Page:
Scanned image of the page. Keyboard directions: use + to zoom in, - to zoom out, arrow keys to pan inside the viewer.

Page Options

Download this Issue


Something wrong?

Something wrong with this page? Report problem.

Rights / Permissions

This collection, digitized in collaboration with the Michigan Daily and the Board for Student Publications, contains materials that are protected by copyright law. Access to these materials is provided for non-profit educational and research purposes. If you use an item from this collection, it is your responsibility to consider the work's copyright status and obtain any required permission.

September 29, 1936 - Image 16

Resource type:
The Michigan Daily, 1936-09-29

Disclaimer: Computer generated plain text may have errors. Read more about this.

China Unified After Bloodless Civil Conflict, Prof. Haydc

1U 1.1A, 91;Y'1 5 LU@s

National Army
Wins Victory
Against South
Japanese Assassinations In
China Intesify Feeling
In Orient
Germany Believed To Have
Agreement With Japan
Against Russia
Where before two dissentient
groups severed China politically, now
China has emerged as a unified
country after a bloodless encounter
between the southern Cantonese
forces and those of the National gov-
ernment of China.
This was described by Prof. Joseph
R. Hayden of the political science de-
partment as the incident of great-
est importance which has recently oc-
curred in the Orient. Professor Hay-
den is regarded as an authority on
Far Eastern affairs, and was vice-
commissioner to the Philippine
The Cantonese military generals,
he explained, favoring a more force-
ful policy in dealing with Japan and
opposing Chiang Kai-Shek's methods
of conciliation, led their armies north
but were met by the Nationalist
forces. A crisis had arrived but
without any actual fighting Chiang
Kai-Shek's authority was reaffirmed
by the opposition. Thus, north and
south China, frequently at odds since
the establishment of the republic
were reconciled to form an important
step in China's political development,
Professor Hayden said. However, he
added, time alone will tell whether
the recently achieved unity between
Nanking and Canton will be perma-
Not Seriously Damaged
But, Professor Hayden pointed out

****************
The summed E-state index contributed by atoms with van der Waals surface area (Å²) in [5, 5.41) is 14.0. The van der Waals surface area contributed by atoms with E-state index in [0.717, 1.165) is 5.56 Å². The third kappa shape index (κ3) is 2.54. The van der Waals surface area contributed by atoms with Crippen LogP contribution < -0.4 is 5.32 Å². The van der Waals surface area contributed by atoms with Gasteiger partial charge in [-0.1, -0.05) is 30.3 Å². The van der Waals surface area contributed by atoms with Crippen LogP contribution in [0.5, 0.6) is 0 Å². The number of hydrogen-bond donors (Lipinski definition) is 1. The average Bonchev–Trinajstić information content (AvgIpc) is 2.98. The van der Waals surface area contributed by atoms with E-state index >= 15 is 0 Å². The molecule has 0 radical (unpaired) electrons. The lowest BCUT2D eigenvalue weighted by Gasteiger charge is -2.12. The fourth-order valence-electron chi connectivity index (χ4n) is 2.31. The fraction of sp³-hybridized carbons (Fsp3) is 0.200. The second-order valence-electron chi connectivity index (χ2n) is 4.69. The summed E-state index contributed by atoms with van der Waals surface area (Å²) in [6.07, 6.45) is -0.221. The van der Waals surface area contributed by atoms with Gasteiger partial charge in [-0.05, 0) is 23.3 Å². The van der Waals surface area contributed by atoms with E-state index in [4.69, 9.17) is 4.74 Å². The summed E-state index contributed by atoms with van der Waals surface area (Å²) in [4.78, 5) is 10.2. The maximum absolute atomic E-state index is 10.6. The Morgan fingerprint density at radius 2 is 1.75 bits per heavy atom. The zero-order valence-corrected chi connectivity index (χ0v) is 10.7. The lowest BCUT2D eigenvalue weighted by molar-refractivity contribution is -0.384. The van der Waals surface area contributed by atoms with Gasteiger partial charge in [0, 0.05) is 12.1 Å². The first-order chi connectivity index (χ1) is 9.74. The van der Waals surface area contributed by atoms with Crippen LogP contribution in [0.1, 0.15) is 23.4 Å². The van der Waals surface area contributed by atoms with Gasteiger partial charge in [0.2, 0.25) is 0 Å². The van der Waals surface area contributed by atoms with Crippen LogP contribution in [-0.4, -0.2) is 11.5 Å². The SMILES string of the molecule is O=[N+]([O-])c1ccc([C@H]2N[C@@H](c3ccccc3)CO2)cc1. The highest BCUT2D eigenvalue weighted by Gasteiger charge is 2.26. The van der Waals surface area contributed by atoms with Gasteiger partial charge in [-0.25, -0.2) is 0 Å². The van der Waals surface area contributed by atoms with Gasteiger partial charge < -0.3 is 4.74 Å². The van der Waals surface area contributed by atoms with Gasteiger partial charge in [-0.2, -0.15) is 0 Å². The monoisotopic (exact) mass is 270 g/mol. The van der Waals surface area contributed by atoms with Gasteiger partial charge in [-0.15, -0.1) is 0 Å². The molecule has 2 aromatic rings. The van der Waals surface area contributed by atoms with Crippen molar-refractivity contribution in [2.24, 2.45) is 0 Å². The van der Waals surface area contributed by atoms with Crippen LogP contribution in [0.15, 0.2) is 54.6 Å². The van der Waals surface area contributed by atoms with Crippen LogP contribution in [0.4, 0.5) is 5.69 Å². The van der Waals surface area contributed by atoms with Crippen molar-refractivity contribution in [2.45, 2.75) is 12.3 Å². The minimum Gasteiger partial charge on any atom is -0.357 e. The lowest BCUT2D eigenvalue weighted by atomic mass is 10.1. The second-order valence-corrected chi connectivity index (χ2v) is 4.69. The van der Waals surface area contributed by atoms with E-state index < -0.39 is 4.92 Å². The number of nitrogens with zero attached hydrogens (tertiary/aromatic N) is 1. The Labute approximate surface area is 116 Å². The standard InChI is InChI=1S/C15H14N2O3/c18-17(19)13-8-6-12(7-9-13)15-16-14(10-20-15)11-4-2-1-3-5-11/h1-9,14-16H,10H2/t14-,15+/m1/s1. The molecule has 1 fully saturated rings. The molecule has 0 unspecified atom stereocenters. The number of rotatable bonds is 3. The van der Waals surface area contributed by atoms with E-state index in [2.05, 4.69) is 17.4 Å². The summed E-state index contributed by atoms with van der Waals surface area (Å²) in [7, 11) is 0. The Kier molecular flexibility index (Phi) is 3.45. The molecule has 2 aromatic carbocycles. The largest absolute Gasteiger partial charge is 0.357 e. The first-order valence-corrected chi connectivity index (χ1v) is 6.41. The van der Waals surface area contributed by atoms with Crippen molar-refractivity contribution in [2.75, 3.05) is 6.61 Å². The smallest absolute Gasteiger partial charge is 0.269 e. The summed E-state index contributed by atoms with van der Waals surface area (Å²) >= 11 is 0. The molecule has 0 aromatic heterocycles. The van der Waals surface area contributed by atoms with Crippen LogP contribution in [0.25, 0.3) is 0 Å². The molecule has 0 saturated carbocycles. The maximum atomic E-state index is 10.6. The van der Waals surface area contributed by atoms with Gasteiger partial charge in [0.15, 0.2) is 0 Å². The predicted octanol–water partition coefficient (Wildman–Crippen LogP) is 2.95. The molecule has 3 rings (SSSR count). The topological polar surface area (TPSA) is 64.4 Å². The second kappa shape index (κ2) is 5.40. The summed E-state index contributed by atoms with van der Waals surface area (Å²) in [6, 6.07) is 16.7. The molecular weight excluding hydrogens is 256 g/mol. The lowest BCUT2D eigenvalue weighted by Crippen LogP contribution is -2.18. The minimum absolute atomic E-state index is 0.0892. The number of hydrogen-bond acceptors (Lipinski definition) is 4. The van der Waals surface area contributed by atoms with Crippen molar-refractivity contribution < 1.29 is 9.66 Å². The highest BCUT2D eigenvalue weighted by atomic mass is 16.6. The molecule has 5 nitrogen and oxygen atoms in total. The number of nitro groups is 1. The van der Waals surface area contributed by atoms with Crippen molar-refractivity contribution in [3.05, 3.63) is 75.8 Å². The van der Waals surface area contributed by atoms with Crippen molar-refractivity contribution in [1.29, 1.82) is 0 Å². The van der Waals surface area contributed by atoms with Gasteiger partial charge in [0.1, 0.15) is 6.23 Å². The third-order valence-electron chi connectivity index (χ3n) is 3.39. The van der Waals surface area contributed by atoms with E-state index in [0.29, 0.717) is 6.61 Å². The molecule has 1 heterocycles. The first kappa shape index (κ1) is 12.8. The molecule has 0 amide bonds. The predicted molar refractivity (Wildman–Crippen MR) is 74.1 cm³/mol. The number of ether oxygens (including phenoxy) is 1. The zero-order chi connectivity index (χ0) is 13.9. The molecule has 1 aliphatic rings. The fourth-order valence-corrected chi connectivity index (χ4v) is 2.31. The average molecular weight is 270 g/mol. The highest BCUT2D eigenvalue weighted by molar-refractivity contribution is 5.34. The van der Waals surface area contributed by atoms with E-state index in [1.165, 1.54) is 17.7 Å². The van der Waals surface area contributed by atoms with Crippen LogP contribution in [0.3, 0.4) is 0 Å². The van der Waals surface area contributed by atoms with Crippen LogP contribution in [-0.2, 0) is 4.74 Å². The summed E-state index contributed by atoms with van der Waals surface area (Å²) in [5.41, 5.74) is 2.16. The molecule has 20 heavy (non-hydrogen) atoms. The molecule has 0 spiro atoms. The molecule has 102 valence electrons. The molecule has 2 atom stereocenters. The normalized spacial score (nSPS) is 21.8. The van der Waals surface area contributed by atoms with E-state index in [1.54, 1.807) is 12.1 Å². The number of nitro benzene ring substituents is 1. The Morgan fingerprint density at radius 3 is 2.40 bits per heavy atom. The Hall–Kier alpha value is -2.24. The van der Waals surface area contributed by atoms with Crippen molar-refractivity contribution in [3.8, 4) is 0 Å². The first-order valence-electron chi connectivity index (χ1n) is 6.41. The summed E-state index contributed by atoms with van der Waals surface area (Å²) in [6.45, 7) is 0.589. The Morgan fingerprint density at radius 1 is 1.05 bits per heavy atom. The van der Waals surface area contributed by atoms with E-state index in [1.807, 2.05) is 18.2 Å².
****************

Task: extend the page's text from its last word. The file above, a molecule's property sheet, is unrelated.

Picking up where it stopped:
that the status quo in the Far East is
essentially as it has been for some
time. It has not been seriously dam-
aged as yet by the series of incidents
during the last few weeks in which
Japanese in China are alleged by
Japanese to have been assassinated
by Chinese citizens.
The New York Times bplieves that
Japan may use these incidents as an
excuse to urge that the five northern
provinces of China be organized as a
buffer state. However, Professor Hay-
den explained that the situation be-
tween the two oriental neighbors has
been as acute before with ways hav-
ing been discovered to avert blood-
shed, and the same may prove true
of the present near-crisis.
Another angle to the Far-Eastern
situation which has more profound
international significance was also
discussed by Professor Hayden. He
stated that the tension which has
existed for a number of years be-
tween Russia and Japan has re-
mained the same during the summer
months. But the number of serious
incidents along the border of Man-
chuokuo and Russia or Mongolia
have increased during the summer
and, he added, Japan has apparently'
extended her influence into inner
Thus far, however, there has been
no open break between the two coun-
tries. Yet Professor Hayden stated
that it is generally believed in the
Orient that Japan and Germany have
at least an understanding that if
either of them should be attacked by
Russia, they would both join forces.
In discussing the rest of the Far
East, Professor Hayden expressed
great respect for the . achievements
of the government of the Philippine